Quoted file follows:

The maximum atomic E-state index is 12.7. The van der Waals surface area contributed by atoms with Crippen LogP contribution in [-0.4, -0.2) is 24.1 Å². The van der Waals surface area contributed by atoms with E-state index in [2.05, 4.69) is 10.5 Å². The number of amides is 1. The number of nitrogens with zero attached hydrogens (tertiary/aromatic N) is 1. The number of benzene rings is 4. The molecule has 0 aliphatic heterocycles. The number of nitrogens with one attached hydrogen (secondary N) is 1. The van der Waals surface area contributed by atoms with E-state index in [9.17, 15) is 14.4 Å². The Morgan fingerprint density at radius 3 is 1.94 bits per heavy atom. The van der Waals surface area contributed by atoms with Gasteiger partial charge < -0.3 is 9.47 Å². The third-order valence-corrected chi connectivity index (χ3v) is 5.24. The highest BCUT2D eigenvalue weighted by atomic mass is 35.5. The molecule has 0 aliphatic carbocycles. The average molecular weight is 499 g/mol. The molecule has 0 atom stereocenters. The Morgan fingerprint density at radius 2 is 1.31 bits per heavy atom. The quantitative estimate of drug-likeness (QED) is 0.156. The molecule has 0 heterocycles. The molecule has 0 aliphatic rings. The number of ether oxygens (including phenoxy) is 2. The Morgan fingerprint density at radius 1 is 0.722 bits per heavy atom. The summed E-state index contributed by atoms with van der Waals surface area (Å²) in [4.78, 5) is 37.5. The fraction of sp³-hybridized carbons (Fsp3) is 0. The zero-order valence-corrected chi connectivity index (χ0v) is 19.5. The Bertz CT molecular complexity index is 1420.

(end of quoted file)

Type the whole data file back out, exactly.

The maximum atomic E-state index is 12.7. The van der Waals surface area contributed by atoms with Crippen LogP contribution in [-0.4, -0.2) is 24.1 Å². The van der Waals surface area contributed by atoms with E-state index in [2.05, 4.69) is 10.5 Å². The number of amides is 1. The number of nitrogens with zero attached hydrogens (tertiary/aromatic N) is 1. The number of benzene rings is 4. The molecule has 0 aliphatic heterocycles. The number of nitrogens with one attached hydrogen (secondary N) is 1. The van der Waals surface area contributed by atoms with E-state index in [9.17, 15) is 14.4 Å². The Morgan fingerprint density at radius 3 is 1.94 bits per heavy atom. The van der Waals surface area contributed by atoms with Gasteiger partial charge < -0.3 is 9.47 Å². The third-order valence-corrected chi connectivity index (χ3v) is 5.24. The highest BCUT2D eigenvalue weighted by atomic mass is 35.5. The molecule has 0 aliphatic carbocycles. The average molecular weight is 499 g/mol. The molecule has 0 atom stereocenters. The Morgan fingerprint density at radius 2 is 1.31 bits per heavy atom. The quantitative estimate of drug-likeness (QED) is 0.156. The molecule has 0 heterocycles. The molecule has 0 aliphatic rings. The number of ether oxygens (including phenoxy) is 2. The Morgan fingerprint density at radius 1 is 0.722 bits per heavy atom. The summed E-state index contributed by atoms with van der Waals surface area (Å²) in [4.78, 5) is 37.5. The fraction of sp³-hybridized carbons (Fsp3) is 0. The zero-order valence-corrected chi connectivity index (χ0v) is 19.5. The Bertz CT molecular complexity index is 1420.